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Netflix Phishing Attack Steals Credit Card Data, Personal Info

FireEye revealed that Netflix users in the United States were recently targeted by a phishing campaign.

The campaign used malicious websites masquerading as a Netflix login page to steal credit card data and other personal information. It worked by sending emails that appeared to be from Netflix to unsuspecting targets. People who clicked on a link in those emails were taken to the dummy sites, which then asked for Netflix credentials, addresses, dates of birth, Social Security Numbers, financial information, and other valuable personal data.

FireEye said the campaign used a variety of techniques to evade detection from most security tools:

The phishing pages were hosted on legitimate, but compromised web serversClient-side HTML code was obfuscated with AES encryption to evade text-based detection.Phishing pages were not displayed to users from certain IP addresses if its DNS resolved to companies such as Google or PhishTank.

Those defensive measures would have made it hard for people to realize they were sharing information with a malicious website. FireEye said the sites are no longer active, but it's not clear how long they were up or how many people were targeted, which makes this campaign's impact hard to predict. Its reach likely extends beyond compromised Netflix accounts; enough data was gathered to create serious problems for people who fell for the bait.

First, there are the digital ramifications. People tend to use the same usernames and passwords across multiple sites, which means stolen Netflix credentials might allow someone to compromise Amazon, Facebook, and other accounts with popular services. This could lead to more phishing attacks, invasions of privacy, and other problems that will ripple out as if this campaign was a pebble tossed into a pond. Netflix is the least of our worries.

Then there are the real-world problems that could stem from this campaign. The attackers didn't just learn how to break into someone's Netflix account--they also gathered information about their victims' addresses, dates of birth, and Social Security Numbers. (Not to mention their financial data.) Someone could use all that data to perpetrate fraud or identity theft, stalk someone, and otherwise wreak havoc on their victims' lives.

FireEye recommended that people view Netflix's security page to learn more about securing their accounts. This is also a good reminder not to trust websites just because they appear to be legitimate and to question why a company would need certain information--since when does Netflix ask people for their Social Security Number?--as well as showing that emailed links should be avoided in favor of manually entering a URL whenever possible.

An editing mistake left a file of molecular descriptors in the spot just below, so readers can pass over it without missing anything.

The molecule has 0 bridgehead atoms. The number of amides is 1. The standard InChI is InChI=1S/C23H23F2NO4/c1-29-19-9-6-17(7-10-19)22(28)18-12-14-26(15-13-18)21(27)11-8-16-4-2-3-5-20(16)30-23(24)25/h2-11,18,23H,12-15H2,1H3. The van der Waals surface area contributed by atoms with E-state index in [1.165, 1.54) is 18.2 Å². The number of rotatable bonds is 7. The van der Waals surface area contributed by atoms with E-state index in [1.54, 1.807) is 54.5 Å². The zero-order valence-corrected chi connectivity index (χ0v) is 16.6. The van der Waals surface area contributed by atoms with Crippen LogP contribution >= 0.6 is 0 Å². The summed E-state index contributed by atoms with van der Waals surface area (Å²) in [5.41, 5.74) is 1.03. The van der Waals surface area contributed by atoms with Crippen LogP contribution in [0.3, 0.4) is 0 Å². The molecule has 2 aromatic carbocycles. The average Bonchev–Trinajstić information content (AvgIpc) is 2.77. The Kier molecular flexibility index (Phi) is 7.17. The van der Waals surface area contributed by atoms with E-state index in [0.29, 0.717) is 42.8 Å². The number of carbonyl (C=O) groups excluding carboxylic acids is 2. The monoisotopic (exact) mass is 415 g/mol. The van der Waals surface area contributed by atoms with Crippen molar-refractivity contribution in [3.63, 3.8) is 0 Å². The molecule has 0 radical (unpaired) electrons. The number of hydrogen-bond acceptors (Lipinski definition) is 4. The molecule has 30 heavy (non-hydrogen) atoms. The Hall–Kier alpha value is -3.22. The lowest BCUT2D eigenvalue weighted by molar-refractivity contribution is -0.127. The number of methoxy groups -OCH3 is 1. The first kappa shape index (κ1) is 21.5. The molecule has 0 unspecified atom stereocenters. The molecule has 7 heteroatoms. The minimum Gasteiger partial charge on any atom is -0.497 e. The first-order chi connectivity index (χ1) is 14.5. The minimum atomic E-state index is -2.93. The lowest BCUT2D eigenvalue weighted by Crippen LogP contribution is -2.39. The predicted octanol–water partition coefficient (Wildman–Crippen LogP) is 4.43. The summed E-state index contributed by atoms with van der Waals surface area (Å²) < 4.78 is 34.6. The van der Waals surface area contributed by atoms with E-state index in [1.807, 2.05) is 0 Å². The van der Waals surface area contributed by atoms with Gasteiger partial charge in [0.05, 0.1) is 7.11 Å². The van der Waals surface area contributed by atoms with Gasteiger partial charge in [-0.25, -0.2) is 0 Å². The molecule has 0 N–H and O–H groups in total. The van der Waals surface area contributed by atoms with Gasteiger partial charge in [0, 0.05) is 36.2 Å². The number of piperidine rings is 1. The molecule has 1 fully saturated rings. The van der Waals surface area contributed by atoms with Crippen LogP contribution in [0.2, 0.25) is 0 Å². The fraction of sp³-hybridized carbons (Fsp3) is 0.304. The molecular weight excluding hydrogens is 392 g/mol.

• erendofe
    legit companies like Netflix, PayPal, etc. will never send you a email with a link to login to their sites. they will simply instruct you to contact them. after all if you have an account with these sites you obviously know how to het there.
    Reply
  • derekullo
    Hacker: Good Evening. We here at Netflix are sending out emails to all of our customers to confirm that your Social Security Number, Credit Cards and birth certificate have not changed in the past year.

    Please click the link below and confirm the above information.
    For faster processing please also enter your mother's information.
    Reply
  • RomeoReject
    Thank god the only people that have my credit information are me, my other half, and that kind Nigerian Prince.
    Reply
  • Jeff Fx
    If someone pretending to be Netflix asks for information that has nothing to do with Netflix, that should be clue enough that you're being phished. They put in some effort to avoid detection, but the information request itself will reveal the scam to anyone who has their brain engaged.
    Reply
  • Honis
    Not ture. I just checked my last 20 or so emails from Netflix and all of them have links to Netflix in one form or other. I'm using a pc that has never logged into netflix so there isn't a cookie helping things either. Even worse, a few Credit Unions and Banks I've been a part of will also include links (that I never use.)

    The only defense to an email phishing scam is to never click on links in emails. Eventually one will come across the inbox that is 100% convincing if you don't scrutinize the links directly. Some scammer figured out I was with Region Bank somehow and kept sending me emails.
    Reply
  • Sam Hain
    It's amazing how people become drones in front of their computers concerning their personal data, clicking away, typing away and dispensing it without looking and reading in-depth at what's being asked for, by whom and what the purpose behind it is...

    If there's any doubt by an end-user about giving out unsolicited info to a company/service provider of some sort regardless of the medium used (e-mail, phone, mail, etc), common sense (dead animal) says that person should make contact to that company's/service provider's customer service by phone/e-mail and inquire/report it immediately OR block/delete/mark as phishing scam, etc.
    Reply
  • John_561
    Netflix needs my social security number!!
    Reply